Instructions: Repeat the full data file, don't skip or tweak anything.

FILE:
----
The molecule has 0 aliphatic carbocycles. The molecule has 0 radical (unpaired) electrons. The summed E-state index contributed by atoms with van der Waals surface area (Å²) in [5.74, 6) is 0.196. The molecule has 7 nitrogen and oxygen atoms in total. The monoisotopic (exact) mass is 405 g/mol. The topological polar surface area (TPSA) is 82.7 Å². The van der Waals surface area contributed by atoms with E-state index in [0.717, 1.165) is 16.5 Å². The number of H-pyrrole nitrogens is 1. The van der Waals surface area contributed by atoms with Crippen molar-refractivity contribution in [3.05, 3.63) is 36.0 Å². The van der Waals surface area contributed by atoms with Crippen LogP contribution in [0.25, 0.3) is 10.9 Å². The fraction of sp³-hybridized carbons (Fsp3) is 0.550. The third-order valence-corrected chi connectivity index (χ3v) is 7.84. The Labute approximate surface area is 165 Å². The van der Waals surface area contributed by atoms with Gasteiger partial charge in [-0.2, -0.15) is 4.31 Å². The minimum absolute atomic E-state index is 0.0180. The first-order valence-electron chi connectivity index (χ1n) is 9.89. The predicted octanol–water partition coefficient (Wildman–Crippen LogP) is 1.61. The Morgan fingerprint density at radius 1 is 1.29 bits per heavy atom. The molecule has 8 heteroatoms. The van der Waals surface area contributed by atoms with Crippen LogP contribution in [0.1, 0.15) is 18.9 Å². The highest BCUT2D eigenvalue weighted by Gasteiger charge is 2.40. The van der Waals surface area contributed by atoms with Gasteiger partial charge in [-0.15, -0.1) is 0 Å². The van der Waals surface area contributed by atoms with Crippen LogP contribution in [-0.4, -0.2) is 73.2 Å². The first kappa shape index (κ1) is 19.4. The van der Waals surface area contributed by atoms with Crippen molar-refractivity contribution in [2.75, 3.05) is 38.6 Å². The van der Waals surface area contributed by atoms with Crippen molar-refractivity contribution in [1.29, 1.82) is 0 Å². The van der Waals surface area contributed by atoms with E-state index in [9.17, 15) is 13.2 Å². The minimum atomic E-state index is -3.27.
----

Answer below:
The molecule has 0 aliphatic carbocycles. The molecule has 0 radical (unpaired) electrons. The summed E-state index contributed by atoms with van der Waals surface area (Å²) in [5.74, 6) is 0.196. The molecule has 7 nitrogen and oxygen atoms in total. The monoisotopic (exact) mass is 405 g/mol. The topological polar surface area (TPSA) is 82.7 Å². The van der Waals surface area contributed by atoms with E-state index in [0.717, 1.165) is 16.5 Å². The number of H-pyrrole nitrogens is 1. The van der Waals surface area contributed by atoms with Crippen molar-refractivity contribution in [3.05, 3.63) is 36.0 Å². The van der Waals surface area contributed by atoms with Crippen LogP contribution in [0.25, 0.3) is 10.9 Å². The fraction of sp³-hybridized carbons (Fsp3) is 0.550. The third-order valence-corrected chi connectivity index (χ3v) is 7.84. The Labute approximate surface area is 165 Å². The van der Waals surface area contributed by atoms with Gasteiger partial charge in [-0.2, -0.15) is 4.31 Å². The minimum absolute atomic E-state index is 0.0180. The first-order valence-electron chi connectivity index (χ1n) is 9.89. The predicted octanol–water partition coefficient (Wildman–Crippen LogP) is 1.61. The Morgan fingerprint density at radius 1 is 1.29 bits per heavy atom. The molecule has 8 heteroatoms. The van der Waals surface area contributed by atoms with Crippen LogP contribution in [0.1, 0.15) is 18.9 Å². The highest BCUT2D eigenvalue weighted by Gasteiger charge is 2.40. The van der Waals surface area contributed by atoms with Gasteiger partial charge in [-0.15, -0.1) is 0 Å². The van der Waals surface area contributed by atoms with Crippen LogP contribution in [-0.4, -0.2) is 73.2 Å². The first kappa shape index (κ1) is 19.4. The van der Waals surface area contributed by atoms with Crippen molar-refractivity contribution in [2.75, 3.05) is 38.6 Å². The van der Waals surface area contributed by atoms with Crippen molar-refractivity contribution in [1.29, 1.82) is 0 Å². The van der Waals surface area contributed by atoms with E-state index in [9.17, 15) is 13.2 Å². The minimum atomic E-state index is -3.27.